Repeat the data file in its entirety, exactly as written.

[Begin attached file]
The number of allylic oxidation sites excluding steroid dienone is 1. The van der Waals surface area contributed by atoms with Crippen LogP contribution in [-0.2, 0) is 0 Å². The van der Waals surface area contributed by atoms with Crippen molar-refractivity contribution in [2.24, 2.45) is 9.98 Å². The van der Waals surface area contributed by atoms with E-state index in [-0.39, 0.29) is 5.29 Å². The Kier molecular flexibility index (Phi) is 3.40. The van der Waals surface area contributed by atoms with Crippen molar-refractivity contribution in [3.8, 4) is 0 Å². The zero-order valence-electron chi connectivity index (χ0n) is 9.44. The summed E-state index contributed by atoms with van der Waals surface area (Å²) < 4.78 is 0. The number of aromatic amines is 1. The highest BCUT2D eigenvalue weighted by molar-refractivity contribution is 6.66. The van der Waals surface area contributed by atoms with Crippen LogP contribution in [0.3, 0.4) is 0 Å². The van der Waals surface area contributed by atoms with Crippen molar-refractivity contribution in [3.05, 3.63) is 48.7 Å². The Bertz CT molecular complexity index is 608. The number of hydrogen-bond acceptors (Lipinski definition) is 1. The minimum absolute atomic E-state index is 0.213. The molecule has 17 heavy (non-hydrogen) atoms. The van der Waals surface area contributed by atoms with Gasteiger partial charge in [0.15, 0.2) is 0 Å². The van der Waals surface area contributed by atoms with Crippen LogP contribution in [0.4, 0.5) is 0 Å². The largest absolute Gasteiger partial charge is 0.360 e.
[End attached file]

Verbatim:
The number of allylic oxidation sites excluding steroid dienone is 1. The van der Waals surface area contributed by atoms with Crippen LogP contribution in [-0.2, 0) is 0 Å². The van der Waals surface area contributed by atoms with Crippen molar-refractivity contribution in [2.24, 2.45) is 9.98 Å². The van der Waals surface area contributed by atoms with E-state index in [-0.39, 0.29) is 5.29 Å². The Kier molecular flexibility index (Phi) is 3.40. The van der Waals surface area contributed by atoms with Crippen molar-refractivity contribution in [3.8, 4) is 0 Å². The zero-order valence-electron chi connectivity index (χ0n) is 9.44. The summed E-state index contributed by atoms with van der Waals surface area (Å²) < 4.78 is 0. The number of aromatic amines is 1. The highest BCUT2D eigenvalue weighted by molar-refractivity contribution is 6.66. The van der Waals surface area contributed by atoms with Crippen LogP contribution in [0.3, 0.4) is 0 Å². The van der Waals surface area contributed by atoms with Crippen molar-refractivity contribution in [3.05, 3.63) is 48.7 Å². The Bertz CT molecular complexity index is 608. The number of hydrogen-bond acceptors (Lipinski definition) is 1. The minimum absolute atomic E-state index is 0.213. The molecule has 17 heavy (non-hydrogen) atoms. The van der Waals surface area contributed by atoms with Gasteiger partial charge in [0.15, 0.2) is 0 Å². The van der Waals surface area contributed by atoms with Crippen LogP contribution in [0.4, 0.5) is 0 Å². The largest absolute Gasteiger partial charge is 0.360 e.